The links between Key Stage 4 outcomes and geography have been back in the news.

Firstly, the Department for Education published some ad hoc statistics on Key Stage 4 outcomes by geography. This showed, among other things, that pupils living in coastal areas achieved three grades lower across the 10 subjects that make up the Attainment 8 measure.[1]

Secondly, Damian Hinds appeared to acknowledge in a speech yesterday today that the performance of pupils in London may be influenced by lots of factors in addition to the quality of its schools.

We’ve covered both coastal schools and London previously. But I think it’s worth underlining the point that analysis of educational outcomes by geography tell you more about demography than anything else.

To begin with, let’s look at Progress 8 scores from 2017. The average Progress 8 score achieved by pupils in London’s schools was 0.23 compared to -0.15 among pupils in coastal schools; a difference of -0.38. This is equivalent to almost four grades across the ten slots of Attainment 8 (including double-counted English and maths).

Now let’s look at a subset of pupils. These are disadvantaged pupils (those eligible for free school meals in the last six years) from what we have previously called “high impact groups” – those for whom being disadvantaged seems to have the greatest impact.[2]

In total, 25% of all pupils in coastal schools are classified as such, compared to 13% of pupils in London schools and 19% of pupils in schools elsewhere.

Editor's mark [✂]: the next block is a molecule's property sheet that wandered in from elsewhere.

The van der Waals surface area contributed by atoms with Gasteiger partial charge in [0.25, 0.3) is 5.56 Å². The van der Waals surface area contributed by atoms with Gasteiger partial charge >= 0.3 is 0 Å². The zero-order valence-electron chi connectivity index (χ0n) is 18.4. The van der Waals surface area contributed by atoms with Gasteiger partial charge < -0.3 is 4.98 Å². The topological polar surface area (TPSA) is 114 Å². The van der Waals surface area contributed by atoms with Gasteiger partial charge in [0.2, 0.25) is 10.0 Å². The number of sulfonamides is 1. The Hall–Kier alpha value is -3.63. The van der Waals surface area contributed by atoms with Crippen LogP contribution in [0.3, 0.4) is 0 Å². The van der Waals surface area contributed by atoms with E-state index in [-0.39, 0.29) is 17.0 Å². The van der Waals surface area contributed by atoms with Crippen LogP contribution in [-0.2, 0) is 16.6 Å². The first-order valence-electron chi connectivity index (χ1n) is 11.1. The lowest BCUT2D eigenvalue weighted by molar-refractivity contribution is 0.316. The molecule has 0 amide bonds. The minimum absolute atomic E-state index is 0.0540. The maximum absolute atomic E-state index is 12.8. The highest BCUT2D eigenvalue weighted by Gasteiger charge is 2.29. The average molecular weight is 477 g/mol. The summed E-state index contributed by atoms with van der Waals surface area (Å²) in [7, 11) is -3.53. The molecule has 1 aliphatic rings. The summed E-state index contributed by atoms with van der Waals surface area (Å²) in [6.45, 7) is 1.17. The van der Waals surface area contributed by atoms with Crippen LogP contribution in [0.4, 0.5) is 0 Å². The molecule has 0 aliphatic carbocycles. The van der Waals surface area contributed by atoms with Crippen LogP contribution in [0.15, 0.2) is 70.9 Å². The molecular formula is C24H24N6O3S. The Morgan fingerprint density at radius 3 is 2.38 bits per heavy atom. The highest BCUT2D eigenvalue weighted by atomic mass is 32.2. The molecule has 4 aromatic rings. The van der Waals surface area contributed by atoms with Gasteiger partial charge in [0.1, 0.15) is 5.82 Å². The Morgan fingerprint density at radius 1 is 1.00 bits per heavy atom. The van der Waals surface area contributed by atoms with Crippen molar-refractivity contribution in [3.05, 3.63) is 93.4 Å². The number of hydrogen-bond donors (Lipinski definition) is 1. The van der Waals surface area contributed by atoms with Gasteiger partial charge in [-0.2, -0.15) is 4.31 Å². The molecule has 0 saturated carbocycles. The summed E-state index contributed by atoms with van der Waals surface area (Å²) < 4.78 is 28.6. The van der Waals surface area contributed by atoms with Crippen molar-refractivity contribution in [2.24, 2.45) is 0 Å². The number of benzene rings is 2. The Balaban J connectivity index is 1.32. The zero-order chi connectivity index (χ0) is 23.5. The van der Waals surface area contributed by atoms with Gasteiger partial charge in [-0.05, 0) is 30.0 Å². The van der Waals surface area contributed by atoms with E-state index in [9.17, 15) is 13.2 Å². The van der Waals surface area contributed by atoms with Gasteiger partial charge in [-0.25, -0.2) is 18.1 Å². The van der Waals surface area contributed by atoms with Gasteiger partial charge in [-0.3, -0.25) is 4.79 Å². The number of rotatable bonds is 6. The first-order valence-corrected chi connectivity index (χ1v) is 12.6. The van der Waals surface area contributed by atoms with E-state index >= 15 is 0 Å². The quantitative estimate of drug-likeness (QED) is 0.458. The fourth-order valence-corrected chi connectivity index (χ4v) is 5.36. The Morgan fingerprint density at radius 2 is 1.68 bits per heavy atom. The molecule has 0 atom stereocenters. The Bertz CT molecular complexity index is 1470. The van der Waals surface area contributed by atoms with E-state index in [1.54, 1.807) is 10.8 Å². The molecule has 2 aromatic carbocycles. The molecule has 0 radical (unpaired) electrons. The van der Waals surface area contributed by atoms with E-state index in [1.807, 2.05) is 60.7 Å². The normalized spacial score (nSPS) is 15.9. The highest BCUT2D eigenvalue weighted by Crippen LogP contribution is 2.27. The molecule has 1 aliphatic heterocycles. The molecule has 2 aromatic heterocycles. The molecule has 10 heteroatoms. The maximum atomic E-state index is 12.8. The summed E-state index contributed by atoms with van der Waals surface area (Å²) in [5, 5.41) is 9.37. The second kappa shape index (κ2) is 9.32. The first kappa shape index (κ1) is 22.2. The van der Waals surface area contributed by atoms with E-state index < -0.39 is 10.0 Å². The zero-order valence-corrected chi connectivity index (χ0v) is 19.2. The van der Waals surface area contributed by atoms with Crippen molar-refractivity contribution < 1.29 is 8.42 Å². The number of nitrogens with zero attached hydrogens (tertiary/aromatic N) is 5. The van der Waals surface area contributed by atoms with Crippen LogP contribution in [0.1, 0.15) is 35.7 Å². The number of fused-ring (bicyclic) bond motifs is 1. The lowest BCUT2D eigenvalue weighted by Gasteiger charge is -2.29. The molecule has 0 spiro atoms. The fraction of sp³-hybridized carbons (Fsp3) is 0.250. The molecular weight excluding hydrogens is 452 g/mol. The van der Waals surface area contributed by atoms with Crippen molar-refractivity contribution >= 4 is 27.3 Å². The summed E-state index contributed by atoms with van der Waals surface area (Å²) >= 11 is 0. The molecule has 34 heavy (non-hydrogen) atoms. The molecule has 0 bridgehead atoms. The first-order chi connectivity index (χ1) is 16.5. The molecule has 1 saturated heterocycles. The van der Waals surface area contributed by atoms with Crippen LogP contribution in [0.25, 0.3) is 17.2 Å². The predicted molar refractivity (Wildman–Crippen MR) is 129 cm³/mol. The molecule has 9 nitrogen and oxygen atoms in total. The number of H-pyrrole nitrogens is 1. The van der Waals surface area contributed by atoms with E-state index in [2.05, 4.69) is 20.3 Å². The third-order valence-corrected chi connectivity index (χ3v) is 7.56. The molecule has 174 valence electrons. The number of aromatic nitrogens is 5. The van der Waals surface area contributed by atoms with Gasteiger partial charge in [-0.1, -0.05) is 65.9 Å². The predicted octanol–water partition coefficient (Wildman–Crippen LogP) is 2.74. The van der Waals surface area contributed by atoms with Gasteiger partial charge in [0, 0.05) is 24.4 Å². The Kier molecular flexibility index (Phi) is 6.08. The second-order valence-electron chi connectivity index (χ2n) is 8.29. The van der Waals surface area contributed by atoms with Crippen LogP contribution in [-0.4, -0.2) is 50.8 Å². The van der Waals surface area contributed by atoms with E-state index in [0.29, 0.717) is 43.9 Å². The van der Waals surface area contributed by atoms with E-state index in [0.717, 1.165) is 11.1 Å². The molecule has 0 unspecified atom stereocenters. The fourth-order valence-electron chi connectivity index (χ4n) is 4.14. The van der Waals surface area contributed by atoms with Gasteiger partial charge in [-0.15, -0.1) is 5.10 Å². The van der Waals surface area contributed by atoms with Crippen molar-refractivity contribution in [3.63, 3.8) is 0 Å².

As the chart below shows, the Progress 8 scores for this group do not show much in the way of geographical variation. If there is a London (or even a big city) effect, it doesn’t seem to apply to this group.

These pupils are found in schools all across the country. This would tend to suggest that any policy to improve outcomes ought to be national in coverage. Targeting specific areas based on geography, including opportunity areas, will barely scratch the surface.

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[1] Although Attainment 8 is based on eight subjects, English and maths are double weighted.

[2] These are pupils a) whose first language is English and b) who are from the following ethnic groups: white, black Caribbean, mixed white/black Caribbean, refused, not obtained.